LSI SandForce SF3700 Announced: SATA III and PCIe Native to 1800 MB/s

The LSI SandForce SF3700 Delivers 1800 MB/s over PCIe.

@ChrisRamseyer
Published Mon, Nov 18 2013 7:44 AM CST   |   Updated Sat, Aug 8 2020 10:29 AM CDT

Paul and I are packing and in two days we'll show more than just pictures of the new LSI SandForce SF3700. The new controller series is nine channels and supports both SATA III and PCI Express. On the latter, the SF3700 can read up to 1800 MB/s if your PCIe 2.0 bus is up to the task. Using four lanes, 1800 is a good starting point but we're more interested in overclocking our enthusiast motherboards to get more and we hear the new controller can handle a bit of a bump to get past the 1800 MB/s hump. Who's ready for SSD overclocking? Can I get a NGFF water block with my order?

LSI SandForce SF3700 Announced: SATA III and PCIe Native to 1800 MB/s 01 | TweakTown.com
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The new SF3700 controller's design is for both consumer and enterprise products much like SF-1000 and SF-2000. Early on, we expect to see enterprise products demoed first but in the end, consumer drives may hit the market first due to the long validation period for enterprise products.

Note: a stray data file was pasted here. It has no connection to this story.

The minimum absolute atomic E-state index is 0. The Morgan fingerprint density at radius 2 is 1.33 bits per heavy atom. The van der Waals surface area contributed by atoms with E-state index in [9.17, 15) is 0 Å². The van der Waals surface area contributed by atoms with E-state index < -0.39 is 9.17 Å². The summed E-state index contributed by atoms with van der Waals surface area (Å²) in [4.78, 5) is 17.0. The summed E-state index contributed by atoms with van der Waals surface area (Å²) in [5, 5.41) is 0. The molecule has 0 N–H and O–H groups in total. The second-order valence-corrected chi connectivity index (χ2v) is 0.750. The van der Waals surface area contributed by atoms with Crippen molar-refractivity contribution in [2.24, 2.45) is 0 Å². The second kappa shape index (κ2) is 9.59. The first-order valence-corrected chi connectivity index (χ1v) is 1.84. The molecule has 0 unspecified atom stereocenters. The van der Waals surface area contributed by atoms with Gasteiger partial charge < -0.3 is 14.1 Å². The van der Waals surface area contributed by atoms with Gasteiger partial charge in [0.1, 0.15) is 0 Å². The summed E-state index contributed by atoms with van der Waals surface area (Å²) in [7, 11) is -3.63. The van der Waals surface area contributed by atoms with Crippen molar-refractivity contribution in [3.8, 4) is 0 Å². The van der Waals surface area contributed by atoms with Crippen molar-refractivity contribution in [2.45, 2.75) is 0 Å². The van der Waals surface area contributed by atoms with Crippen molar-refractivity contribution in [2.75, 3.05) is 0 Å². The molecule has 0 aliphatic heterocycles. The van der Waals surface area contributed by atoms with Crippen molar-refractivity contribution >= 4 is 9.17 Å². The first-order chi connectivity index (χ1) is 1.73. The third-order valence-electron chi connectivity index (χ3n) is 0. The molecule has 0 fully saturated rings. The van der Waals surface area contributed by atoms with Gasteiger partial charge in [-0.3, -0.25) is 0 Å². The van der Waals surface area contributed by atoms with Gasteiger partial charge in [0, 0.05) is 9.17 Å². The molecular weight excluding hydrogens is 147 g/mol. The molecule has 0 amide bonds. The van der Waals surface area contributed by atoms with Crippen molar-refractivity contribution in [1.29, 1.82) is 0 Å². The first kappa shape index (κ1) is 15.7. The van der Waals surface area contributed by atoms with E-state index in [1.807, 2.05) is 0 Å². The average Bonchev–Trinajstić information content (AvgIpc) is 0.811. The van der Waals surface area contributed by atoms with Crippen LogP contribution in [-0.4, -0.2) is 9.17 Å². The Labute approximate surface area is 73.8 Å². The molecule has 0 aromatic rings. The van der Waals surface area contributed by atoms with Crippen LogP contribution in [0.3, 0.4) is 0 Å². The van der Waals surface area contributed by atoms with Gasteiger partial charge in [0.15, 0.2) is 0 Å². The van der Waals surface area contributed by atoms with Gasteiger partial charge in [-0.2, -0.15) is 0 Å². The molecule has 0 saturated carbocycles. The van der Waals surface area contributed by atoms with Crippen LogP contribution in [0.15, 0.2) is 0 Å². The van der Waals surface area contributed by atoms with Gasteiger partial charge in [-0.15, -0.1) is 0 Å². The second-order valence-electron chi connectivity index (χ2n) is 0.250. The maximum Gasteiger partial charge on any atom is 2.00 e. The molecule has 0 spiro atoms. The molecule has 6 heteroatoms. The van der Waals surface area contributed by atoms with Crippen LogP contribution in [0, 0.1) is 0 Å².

LSI SandForce SF3700 Announced: SATA III and PCIe Native to 1800 MB/s 02 | TweakTown.com

One controller to rule them all, the new SF3700 is a modular design with registers for features that manufactures can enable or disable. The modular design is also the basis for future products. If a few front-end interface is required, LSI can simply design a new interface and mate it to the core architecture. This reduces time to market for next generation products.

LSI SandForce SF3700 Announced: SATA III and PCIe Native to 1800 MB/s 03 | TweakTown.com

The SSD market has been quiet for the last year other than a few NGFF announcements. SATA III, the brick wall standard for SSDs today has hampered performance. LSI's new SF3700 controller removes the bottleneck and opens the door for current and future flash to deliver higher performance.

Chris Ramseyer started his career as a LAN Party organizer in Midwest USA. After working with several computer companies he was asked to join the team at The Adrenaline Vault by fellow Midwest LAN Party legend Sean Aikins. After a series of shake ups at AVault, Chris eventually took over as Editor-in-Chief before leaving to start Real World Entertainment. Look for Chris to bring his unique methods of testing Hard Disk Drives, Solid State Drives as well as RAID controller and NAS boxes to TweakTown as he looks to provide an accurate test bed to make your purchasing decisions easier.

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